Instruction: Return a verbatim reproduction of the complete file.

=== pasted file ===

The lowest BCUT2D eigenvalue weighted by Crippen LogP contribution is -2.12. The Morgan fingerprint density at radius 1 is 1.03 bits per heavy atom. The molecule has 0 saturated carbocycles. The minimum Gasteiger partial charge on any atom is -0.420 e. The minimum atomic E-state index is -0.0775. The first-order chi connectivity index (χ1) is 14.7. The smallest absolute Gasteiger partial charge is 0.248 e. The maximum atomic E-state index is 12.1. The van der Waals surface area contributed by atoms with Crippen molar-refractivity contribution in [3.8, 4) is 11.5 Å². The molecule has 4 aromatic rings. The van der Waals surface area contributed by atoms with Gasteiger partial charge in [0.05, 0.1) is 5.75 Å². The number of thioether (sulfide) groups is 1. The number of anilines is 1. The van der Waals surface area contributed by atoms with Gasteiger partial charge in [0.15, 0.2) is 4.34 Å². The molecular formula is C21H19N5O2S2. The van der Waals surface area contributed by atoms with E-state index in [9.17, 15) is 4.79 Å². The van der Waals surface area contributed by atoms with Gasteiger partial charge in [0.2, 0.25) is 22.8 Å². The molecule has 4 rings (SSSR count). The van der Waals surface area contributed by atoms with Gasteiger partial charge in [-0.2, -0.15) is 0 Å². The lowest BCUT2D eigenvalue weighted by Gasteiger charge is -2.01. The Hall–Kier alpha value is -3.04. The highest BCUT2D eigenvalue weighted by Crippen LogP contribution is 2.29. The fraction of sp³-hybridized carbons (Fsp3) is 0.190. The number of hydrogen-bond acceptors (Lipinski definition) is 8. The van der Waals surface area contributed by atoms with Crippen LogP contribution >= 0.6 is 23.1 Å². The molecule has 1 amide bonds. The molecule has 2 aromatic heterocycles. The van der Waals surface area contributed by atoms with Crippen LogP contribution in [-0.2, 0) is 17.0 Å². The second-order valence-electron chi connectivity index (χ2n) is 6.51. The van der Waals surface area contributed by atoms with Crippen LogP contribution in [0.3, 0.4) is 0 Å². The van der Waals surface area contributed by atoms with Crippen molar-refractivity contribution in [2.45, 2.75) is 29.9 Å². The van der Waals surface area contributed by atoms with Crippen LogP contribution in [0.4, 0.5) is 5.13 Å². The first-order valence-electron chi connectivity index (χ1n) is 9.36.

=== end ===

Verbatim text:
The lowest BCUT2D eigenvalue weighted by Crippen LogP contribution is -2.12. The Morgan fingerprint density at radius 1 is 1.03 bits per heavy atom. The molecule has 0 saturated carbocycles. The minimum Gasteiger partial charge on any atom is -0.420 e. The minimum atomic E-state index is -0.0775. The first-order chi connectivity index (χ1) is 14.7. The smallest absolute Gasteiger partial charge is 0.248 e. The maximum atomic E-state index is 12.1. The van der Waals surface area contributed by atoms with Crippen molar-refractivity contribution in [3.8, 4) is 11.5 Å². The molecule has 4 aromatic rings. The van der Waals surface area contributed by atoms with Gasteiger partial charge in [0.05, 0.1) is 5.75 Å². The number of thioether (sulfide) groups is 1. The number of anilines is 1. The van der Waals surface area contributed by atoms with Gasteiger partial charge in [0.15, 0.2) is 4.34 Å². The molecular formula is C21H19N5O2S2. The van der Waals surface area contributed by atoms with E-state index in [9.17, 15) is 4.79 Å². The van der Waals surface area contributed by atoms with Gasteiger partial charge in [0.2, 0.25) is 22.8 Å². The molecule has 4 rings (SSSR count). The van der Waals surface area contributed by atoms with Gasteiger partial charge in [-0.2, -0.15) is 0 Å². The lowest BCUT2D eigenvalue weighted by Gasteiger charge is -2.01. The Hall–Kier alpha value is -3.04. The highest BCUT2D eigenvalue weighted by Crippen LogP contribution is 2.29. The fraction of sp³-hybridized carbons (Fsp3) is 0.190. The number of hydrogen-bond acceptors (Lipinski definition) is 8. The van der Waals surface area contributed by atoms with Crippen LogP contribution >= 0.6 is 23.1 Å². The molecule has 1 amide bonds. The molecule has 2 aromatic heterocycles. The van der Waals surface area contributed by atoms with Crippen LogP contribution in [-0.2, 0) is 17.0 Å². The second-order valence-electron chi connectivity index (χ2n) is 6.51. The van der Waals surface area contributed by atoms with Crippen LogP contribution in [0.3, 0.4) is 0 Å². The van der Waals surface area contributed by atoms with Crippen molar-refractivity contribution in [2.45, 2.75) is 29.9 Å². The van der Waals surface area contributed by atoms with Crippen LogP contribution in [0.4, 0.5) is 5.13 Å². The first-order valence-electron chi connectivity index (χ1n) is 9.36.